In the past four years, her work has accelerated. She has published 16 articles and received more than $6 million in grant funding. In 2017, Bassok was honored with the Presidential Early Career Award for Scientists and Engineers.

“Daphna Bassok has raised the bar for the field and will motivate other scholars to do more insightful and rigorous work,” said Katherine Magnuson, director of the University of Wisconsin’s Institute for Research on Poverty.

  • Jeanne Alhusen, associate professor of nursing and acting associate dean for research, School of Nursing

Alhusen’s research focuses on improving maternal and early infant health outcomes for disabled women and women living in poverty. Her research has been funded by the National Institutes of Health, the Health Resources and Services Administration and numerous foundations, and the goal of her work is to provide higher quality care to vulnerable populations.

She has received numerous awards for her work, including the Southern Nursing Research Society Early Science Investigator Award; the Association of Women’s Health, Obstetric, and Neonatal Nurses Award for Excellence in Research; and School of Nursing’s Faculty Research Mentor Award.

Distinguished Researcher Award:

  • Ken Walsh, professor of research, School of Medicine

Walsh is Lockhart B. McGuire Professor of Internal Medicine and directs the School of Medicine’s Hematovascular Biology Center. His research is focused on clonal hematopoiesis of indeterminate potential, or “CHIP.”

In his lab, he is looking at how mutations in blood cells lead to chronic diseases like heart attack and stroke. Through precision medicine, he is identifying and combatting the out-of-control multiplying process in these mutations to fight age-related diseases, as well as blood cancers like leukemia.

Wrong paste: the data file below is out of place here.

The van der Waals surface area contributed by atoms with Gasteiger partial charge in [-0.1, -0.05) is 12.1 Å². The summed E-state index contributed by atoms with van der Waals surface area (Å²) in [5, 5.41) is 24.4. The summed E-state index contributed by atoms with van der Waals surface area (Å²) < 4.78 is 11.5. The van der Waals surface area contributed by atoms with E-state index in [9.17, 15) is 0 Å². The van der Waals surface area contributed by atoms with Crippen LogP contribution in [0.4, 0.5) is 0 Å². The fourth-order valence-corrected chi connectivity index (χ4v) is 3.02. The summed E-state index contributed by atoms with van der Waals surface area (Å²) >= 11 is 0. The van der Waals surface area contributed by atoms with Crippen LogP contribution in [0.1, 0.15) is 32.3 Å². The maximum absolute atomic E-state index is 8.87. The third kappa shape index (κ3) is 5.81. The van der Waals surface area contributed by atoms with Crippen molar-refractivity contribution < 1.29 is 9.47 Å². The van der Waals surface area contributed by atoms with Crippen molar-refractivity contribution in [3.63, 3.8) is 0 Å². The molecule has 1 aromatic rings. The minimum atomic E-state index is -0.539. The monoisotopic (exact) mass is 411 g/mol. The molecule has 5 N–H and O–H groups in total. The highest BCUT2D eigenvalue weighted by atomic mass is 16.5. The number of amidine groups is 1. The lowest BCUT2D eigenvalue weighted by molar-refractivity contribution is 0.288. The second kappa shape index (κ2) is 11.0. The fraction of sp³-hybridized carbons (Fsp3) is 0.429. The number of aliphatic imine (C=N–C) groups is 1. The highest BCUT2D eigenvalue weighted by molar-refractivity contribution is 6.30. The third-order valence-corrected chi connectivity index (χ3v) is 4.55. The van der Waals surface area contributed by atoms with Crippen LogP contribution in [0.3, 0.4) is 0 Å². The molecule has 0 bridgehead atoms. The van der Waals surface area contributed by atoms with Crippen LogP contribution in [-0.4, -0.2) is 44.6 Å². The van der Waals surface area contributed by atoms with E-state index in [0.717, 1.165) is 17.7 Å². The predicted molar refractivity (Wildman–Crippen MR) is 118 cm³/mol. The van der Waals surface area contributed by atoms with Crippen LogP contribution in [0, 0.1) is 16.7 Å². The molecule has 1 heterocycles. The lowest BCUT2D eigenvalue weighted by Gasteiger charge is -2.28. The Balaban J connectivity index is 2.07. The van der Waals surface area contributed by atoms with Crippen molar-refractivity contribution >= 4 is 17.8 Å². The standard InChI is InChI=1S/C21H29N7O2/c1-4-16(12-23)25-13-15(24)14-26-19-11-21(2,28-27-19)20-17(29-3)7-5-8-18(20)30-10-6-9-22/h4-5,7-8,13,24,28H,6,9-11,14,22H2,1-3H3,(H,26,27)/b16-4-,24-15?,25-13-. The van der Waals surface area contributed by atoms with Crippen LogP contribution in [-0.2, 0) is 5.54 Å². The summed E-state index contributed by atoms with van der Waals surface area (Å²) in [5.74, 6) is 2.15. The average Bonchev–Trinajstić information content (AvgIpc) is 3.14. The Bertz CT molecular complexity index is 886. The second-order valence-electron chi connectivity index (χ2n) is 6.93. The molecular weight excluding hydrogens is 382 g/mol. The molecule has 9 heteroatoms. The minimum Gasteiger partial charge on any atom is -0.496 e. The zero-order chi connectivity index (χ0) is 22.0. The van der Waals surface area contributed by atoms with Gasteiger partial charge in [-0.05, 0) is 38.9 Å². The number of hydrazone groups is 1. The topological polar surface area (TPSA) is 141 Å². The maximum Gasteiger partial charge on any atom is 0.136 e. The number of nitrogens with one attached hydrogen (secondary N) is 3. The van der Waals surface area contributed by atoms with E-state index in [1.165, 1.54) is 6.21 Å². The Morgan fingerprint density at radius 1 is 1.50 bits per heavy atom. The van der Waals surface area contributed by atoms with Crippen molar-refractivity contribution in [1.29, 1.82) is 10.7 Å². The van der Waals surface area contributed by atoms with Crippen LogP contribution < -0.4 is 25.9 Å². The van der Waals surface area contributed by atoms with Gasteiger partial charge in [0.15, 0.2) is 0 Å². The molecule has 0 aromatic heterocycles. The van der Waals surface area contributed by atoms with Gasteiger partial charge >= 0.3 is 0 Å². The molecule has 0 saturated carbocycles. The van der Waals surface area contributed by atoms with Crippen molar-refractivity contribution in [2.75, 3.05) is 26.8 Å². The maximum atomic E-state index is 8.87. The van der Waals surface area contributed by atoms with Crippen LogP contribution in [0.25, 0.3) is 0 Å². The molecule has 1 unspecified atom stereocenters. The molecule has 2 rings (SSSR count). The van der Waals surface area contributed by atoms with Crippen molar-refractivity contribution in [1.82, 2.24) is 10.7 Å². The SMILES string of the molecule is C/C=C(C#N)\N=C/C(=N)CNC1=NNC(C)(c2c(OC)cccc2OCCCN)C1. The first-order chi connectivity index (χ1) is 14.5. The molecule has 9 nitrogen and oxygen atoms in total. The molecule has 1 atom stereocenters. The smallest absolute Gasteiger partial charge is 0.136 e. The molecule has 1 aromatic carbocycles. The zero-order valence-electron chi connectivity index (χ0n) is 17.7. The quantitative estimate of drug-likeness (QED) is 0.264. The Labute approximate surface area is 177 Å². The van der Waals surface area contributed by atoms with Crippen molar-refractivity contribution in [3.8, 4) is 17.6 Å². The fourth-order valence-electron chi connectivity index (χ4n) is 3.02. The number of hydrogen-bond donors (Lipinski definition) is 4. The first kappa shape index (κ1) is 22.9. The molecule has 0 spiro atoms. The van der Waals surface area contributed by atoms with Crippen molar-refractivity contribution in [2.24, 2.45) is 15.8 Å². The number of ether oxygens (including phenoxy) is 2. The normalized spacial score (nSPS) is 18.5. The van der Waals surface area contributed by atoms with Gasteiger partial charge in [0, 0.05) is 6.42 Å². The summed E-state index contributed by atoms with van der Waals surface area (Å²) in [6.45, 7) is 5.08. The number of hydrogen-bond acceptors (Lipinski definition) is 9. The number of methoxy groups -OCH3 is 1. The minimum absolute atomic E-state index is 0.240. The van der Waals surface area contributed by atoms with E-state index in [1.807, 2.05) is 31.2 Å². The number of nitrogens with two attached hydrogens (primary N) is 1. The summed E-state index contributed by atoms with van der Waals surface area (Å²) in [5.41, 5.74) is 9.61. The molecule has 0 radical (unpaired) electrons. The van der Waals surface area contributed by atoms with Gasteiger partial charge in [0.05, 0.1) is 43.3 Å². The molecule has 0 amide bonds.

Walsh has published more than 350 scientific articles and he is the recipient of multiple research grants from the National Institutes of Health, including a MERIT Award. In 2011, the American Heart Association designated him a “Distinguished Scientist” by for his contributions to cardiovascular research.

  • John R. Scully, professor, School of Engineering and Applied Science

Throughout his career, Scully’s research, scholarship and teaching have focused on the science of how corrosion occurs and the engineering required to prevent it. He has conducted research and collaborated with scientists around the world in numerous industries such as energy, transportation, infrastructure, aerospace, maritime and microelectronics.

His projects include two U.S. Department of Energy “Energy Frontier Research” centers, two Department of Defense multi-university research initiatives, as well as grants from the National Science Foundation, PPG Industries and Axalta (formerly DuPont), and the U.S. Office of the Undersecretary of Defense.

Scully, the Charles Henderson Chaired Professor and chair of the Department of Materials Science and Engineering, also co-directs the Center for Electrochemical Science and Engineering, one of the leading centers in the world focusing on materials degradation. The center has generated more than $30 million in research funding in the last 10 years and graduates on average four to five Ph.D. students per year.